Book | 2013

Fortune Tellers: The Story of America's First Economic Forecasters

by Walter A. Friedman

Abstract

The period leading up to the Great Depression witnessed the rise of the economic forecasters, pioneers who sought to use the tools of science to predict the future, with the aim of profiting from their forecasts. This book chronicles the lives and careers of the men who defined this first wave of economic fortune tellers, men such as Roger Babson, Irving Fisher, John Moody, C. J. Bullock, and Warren Persons. They competed to sell their distinctive methods of prediction to investors and businesses and thrived in the boom years that followed World War I. Yet, almost to a man, they failed to predict the devastating crash of 1929. Despite their failures, this first generation of economic forecasters helped to make the prediction of economic trends a central economic activity and shed light on the mechanics of financial markets by providing a range of statistics and information about individual firms. They also raised questions that are still relevant today. What is science and what is merely guesswork in forecasting? What motivates people to buy forecasts? Does the act of forecasting set in motion unforeseen events that can counteract the forecast made?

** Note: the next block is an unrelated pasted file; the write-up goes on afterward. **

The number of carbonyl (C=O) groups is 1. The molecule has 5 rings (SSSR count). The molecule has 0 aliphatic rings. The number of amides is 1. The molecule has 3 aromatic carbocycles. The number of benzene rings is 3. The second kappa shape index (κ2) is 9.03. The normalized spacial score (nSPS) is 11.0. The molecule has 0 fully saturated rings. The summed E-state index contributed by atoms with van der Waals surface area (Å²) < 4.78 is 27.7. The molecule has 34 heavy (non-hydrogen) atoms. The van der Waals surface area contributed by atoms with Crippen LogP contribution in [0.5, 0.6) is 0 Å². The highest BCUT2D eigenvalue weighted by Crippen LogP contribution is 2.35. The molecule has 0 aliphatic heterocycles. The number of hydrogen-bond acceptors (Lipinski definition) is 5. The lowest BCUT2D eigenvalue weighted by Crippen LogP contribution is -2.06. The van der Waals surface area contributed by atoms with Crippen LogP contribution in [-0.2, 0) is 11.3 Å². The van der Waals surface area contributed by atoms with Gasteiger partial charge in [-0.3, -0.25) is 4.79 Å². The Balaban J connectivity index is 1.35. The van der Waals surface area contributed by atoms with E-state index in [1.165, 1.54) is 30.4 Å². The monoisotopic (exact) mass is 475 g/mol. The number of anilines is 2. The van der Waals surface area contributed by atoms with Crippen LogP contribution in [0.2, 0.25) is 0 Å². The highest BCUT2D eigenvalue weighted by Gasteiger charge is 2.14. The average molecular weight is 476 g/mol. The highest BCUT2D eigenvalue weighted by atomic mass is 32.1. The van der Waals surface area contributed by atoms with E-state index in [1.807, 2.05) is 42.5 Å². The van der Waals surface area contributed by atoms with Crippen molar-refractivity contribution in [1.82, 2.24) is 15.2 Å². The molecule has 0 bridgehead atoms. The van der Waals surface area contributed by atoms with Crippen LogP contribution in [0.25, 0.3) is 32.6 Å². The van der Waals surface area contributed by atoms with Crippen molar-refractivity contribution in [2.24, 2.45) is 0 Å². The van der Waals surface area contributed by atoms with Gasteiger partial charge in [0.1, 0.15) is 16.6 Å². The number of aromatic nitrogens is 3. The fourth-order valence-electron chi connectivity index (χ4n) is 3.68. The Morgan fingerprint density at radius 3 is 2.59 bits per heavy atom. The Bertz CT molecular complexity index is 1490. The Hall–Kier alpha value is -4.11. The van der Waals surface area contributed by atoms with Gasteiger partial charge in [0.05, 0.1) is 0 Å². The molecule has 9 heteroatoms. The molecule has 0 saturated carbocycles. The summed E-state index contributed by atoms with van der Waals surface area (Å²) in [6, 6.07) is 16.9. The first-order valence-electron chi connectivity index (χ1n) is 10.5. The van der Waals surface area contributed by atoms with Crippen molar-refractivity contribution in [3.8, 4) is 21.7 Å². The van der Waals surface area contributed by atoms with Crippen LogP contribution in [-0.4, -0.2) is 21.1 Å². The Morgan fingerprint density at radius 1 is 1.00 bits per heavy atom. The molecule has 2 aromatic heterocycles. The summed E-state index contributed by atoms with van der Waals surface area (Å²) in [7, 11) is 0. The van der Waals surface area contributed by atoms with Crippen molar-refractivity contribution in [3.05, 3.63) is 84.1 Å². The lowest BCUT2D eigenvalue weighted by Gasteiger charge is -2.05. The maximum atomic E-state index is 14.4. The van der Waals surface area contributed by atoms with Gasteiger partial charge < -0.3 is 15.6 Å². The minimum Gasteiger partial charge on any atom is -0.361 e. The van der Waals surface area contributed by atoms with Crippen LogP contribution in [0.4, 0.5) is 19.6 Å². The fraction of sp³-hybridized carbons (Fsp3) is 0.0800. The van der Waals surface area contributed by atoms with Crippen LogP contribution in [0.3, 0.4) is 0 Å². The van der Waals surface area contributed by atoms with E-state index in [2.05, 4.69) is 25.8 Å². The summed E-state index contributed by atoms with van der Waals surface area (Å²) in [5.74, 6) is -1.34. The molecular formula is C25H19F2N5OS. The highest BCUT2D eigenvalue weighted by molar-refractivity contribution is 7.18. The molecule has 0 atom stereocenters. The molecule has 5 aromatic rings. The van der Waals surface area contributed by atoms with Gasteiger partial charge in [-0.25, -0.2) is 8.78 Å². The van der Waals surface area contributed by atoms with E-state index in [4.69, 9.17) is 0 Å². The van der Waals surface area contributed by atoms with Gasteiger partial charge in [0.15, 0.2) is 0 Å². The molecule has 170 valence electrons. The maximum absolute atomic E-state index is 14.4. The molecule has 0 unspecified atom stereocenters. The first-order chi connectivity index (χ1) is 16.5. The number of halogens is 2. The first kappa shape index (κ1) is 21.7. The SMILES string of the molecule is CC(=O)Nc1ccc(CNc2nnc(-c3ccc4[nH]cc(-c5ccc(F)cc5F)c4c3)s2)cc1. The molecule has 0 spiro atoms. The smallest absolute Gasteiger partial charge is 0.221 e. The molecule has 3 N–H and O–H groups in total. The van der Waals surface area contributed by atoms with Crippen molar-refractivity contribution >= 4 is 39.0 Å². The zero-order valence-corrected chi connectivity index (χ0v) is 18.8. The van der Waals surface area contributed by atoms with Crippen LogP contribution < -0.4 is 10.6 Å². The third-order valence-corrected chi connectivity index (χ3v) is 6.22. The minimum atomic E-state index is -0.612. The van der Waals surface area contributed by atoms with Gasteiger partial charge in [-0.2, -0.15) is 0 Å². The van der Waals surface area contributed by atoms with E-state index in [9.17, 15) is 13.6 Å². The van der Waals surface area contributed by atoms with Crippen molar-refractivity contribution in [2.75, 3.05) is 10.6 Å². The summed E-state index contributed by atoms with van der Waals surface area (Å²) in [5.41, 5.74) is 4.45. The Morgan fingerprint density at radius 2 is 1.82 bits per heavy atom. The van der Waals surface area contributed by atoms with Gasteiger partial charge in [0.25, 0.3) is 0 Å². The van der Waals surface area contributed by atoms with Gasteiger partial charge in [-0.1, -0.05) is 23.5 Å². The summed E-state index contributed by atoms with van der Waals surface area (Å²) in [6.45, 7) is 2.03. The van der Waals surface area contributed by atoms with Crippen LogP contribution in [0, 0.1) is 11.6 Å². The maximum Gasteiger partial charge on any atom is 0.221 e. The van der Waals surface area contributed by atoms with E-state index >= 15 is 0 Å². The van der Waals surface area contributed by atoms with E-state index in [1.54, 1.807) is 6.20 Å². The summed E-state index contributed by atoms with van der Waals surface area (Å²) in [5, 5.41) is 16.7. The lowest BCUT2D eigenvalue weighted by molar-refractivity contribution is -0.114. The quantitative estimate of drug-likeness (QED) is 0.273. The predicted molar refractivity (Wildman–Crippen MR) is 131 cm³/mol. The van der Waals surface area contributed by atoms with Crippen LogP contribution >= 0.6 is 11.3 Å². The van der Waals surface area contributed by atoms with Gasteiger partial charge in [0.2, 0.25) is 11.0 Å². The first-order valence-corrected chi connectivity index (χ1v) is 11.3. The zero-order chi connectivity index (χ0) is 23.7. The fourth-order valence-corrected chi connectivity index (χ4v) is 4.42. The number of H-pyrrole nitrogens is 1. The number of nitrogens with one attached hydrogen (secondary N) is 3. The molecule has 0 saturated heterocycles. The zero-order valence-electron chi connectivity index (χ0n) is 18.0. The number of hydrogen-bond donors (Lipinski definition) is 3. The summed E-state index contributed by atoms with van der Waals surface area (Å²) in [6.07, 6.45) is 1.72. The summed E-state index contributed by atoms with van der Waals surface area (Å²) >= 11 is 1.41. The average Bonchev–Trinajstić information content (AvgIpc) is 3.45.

Keywords: Forecasting and Prediction; Economic History; risk and uncertainty; Economics; History; Risk and Uncertainty; United States;

Citation:

Friedman, Walter A. Fortune Tellers: The Story of America's First Economic Forecasters. Princeton University Press, 2013.